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Supreme Court hears arguments on government immunity, prisoner rights

The US Supreme Court [official website] heard oral arguments [day call, PDF] in two cases on Tuesday. In Rehberg v. Paulk [transcript, PDF; JURIST report], the court considered whether government officials who act as "complaining witnesses" to initiate a prosecution by providing false testimony in a grand jury hearing are immune to civil suits. The government argued that a government agent is entitled to qualified immunity and that it is well accepted that prosecution may go forward initially based on false testimony. Respondents argued that, under Malley v. Briggs [opinion text], evidence of malicious intention surrounding the grand jury proceeding, not just the testimony, may be used to instigate a civil action. The court wrestled both with what types of evidence were acceptable as well as the definition of a "complaining witness" in federal criminal trial.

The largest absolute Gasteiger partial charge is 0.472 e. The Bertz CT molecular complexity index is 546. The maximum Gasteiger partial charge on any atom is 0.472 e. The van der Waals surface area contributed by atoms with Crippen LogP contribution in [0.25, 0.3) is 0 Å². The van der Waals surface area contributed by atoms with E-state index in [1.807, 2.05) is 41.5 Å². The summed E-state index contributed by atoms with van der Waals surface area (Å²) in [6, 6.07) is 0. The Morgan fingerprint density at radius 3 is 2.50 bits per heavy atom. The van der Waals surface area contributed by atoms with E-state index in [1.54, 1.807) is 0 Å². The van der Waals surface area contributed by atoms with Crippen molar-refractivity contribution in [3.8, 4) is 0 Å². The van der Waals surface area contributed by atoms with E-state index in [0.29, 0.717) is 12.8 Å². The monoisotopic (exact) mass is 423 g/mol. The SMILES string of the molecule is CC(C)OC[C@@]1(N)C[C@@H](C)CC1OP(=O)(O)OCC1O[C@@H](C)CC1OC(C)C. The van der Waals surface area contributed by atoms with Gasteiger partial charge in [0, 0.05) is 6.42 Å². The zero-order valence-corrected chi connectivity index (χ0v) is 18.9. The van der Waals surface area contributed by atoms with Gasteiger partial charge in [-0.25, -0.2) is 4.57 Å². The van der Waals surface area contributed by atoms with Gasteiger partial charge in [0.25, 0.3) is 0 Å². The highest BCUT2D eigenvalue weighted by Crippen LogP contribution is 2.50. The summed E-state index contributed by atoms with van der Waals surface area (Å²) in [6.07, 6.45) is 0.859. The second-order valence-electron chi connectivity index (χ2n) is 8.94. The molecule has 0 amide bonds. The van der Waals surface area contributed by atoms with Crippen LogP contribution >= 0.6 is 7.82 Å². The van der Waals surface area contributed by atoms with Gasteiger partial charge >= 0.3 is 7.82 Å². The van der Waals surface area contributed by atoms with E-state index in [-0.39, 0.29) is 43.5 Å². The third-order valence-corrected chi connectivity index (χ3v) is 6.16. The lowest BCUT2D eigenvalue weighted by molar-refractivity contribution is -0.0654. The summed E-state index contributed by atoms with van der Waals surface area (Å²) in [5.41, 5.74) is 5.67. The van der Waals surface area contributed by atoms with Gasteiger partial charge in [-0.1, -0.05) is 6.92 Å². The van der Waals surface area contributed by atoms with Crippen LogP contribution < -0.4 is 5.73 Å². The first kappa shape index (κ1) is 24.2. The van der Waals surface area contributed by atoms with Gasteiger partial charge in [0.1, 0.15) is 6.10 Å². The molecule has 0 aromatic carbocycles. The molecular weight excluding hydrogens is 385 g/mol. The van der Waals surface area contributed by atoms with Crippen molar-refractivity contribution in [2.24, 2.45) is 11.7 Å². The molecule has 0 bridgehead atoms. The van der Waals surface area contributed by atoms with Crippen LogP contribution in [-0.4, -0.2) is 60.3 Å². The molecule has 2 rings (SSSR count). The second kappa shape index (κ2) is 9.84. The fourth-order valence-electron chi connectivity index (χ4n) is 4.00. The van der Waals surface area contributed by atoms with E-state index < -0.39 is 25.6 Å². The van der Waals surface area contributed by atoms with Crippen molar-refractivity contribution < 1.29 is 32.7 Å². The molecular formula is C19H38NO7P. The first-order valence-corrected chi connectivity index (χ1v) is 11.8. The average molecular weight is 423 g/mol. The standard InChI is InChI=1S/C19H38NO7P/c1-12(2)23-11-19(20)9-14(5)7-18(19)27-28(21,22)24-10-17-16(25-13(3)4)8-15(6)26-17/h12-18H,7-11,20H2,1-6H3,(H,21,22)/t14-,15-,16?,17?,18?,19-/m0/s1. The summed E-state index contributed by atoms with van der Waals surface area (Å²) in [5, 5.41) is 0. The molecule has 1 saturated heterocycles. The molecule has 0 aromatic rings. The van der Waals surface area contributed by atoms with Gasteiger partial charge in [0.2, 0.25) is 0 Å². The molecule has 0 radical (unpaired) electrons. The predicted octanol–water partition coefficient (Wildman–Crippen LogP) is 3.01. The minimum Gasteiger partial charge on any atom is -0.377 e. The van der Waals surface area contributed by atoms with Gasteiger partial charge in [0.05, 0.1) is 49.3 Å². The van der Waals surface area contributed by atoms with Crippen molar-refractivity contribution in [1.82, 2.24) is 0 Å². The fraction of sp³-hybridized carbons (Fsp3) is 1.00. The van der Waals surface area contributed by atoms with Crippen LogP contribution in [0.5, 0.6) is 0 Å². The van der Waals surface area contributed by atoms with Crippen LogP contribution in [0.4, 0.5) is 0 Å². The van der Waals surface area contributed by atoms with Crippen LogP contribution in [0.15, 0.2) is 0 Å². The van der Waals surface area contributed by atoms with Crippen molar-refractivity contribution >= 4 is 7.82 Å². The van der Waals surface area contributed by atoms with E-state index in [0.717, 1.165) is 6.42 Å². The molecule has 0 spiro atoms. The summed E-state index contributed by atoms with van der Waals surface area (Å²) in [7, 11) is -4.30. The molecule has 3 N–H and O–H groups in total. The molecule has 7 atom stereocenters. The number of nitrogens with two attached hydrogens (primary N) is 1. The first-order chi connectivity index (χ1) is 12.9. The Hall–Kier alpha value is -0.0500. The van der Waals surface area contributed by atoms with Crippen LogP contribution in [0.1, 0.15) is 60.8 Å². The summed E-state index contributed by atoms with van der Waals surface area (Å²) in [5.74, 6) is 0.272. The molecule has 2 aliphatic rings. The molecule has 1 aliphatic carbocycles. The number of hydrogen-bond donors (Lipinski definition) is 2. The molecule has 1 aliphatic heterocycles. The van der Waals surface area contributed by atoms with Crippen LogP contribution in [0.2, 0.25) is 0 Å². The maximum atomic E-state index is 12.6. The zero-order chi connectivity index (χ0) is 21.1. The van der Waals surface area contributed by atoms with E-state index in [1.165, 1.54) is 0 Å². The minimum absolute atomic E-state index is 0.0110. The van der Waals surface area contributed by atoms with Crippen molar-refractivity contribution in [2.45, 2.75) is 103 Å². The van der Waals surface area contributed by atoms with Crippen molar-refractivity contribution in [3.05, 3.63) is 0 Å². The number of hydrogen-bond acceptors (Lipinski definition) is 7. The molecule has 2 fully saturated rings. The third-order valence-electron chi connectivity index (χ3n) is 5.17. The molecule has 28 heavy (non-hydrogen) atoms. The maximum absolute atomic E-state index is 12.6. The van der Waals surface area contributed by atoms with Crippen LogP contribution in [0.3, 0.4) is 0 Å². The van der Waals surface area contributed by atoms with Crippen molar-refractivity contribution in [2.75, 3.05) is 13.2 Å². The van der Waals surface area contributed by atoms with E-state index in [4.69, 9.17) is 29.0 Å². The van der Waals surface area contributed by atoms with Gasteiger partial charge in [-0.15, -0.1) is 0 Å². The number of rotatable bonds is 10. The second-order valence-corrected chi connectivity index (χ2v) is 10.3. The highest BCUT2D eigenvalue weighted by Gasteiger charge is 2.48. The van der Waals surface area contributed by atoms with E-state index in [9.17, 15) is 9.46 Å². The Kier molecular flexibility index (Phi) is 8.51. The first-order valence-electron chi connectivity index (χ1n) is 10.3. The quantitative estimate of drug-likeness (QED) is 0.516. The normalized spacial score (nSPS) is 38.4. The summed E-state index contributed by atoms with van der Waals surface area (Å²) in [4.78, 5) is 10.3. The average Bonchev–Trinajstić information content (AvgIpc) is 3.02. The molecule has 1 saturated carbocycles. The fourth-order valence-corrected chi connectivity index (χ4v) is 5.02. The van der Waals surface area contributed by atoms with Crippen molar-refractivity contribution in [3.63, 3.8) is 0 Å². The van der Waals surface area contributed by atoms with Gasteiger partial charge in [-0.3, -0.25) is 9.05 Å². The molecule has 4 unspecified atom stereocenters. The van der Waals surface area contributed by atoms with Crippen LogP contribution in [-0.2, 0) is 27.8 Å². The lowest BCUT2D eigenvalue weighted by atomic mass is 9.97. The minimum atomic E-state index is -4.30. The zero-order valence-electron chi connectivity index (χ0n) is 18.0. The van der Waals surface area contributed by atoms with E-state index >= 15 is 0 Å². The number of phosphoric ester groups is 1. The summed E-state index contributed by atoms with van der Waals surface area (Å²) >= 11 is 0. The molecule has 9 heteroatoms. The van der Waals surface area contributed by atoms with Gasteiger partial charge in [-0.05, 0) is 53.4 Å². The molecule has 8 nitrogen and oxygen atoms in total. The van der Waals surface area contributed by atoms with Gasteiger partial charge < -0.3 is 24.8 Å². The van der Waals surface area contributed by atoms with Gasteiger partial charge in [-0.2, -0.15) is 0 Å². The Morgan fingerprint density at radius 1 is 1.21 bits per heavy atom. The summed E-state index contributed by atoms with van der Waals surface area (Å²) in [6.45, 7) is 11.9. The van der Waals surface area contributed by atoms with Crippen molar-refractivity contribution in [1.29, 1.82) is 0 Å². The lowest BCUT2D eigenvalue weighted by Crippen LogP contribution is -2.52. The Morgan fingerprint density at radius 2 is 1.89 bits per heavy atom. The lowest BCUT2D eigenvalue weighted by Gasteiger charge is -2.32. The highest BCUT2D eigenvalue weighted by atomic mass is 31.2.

In Minneci v. Pollard [transcript, PDF; JURIST report], the court will determine whether federal inmates may sue employees of private prisons where the plaintiff has adequate alternative remedies in state court and defendants have no employment or contractual relationship with the government. The court appeared to be strongly convinced by the government-petitioner's argument that Bivens v. Six Unknown Named Agents of Federal Bureau of Narcotics [opinion text] should continue to be used as a last resort and not expanded when state law provides adequate redress: "Over the last 3 decades, the Court has made clear that Bivens remedies are disfavored and will only be authorized in narrow situations where there are no adequate alternative means for redressing a plaintiff's injuries and no other factor counsels hesitation. Respondent has satisfied neither criteria. He has not shown that he lacked a traditional tort remedy for the injuries of which he complains, and Petitioners' status as employees of a private contractor rather than the government at a minimum gives rise to factors counseling hesitation." Respondents argued that Bivens casts a wide net and allows any specific civil action that is not delineated by that state's law, whereas several justices argued with the attorney that almost any action could be addressed by state tort law. Respondent also suggested that as his client was a federal prisoner prosecuted by the federal government, with only access to federal law in the prison library, he should be allowed to address his claims in federal court.

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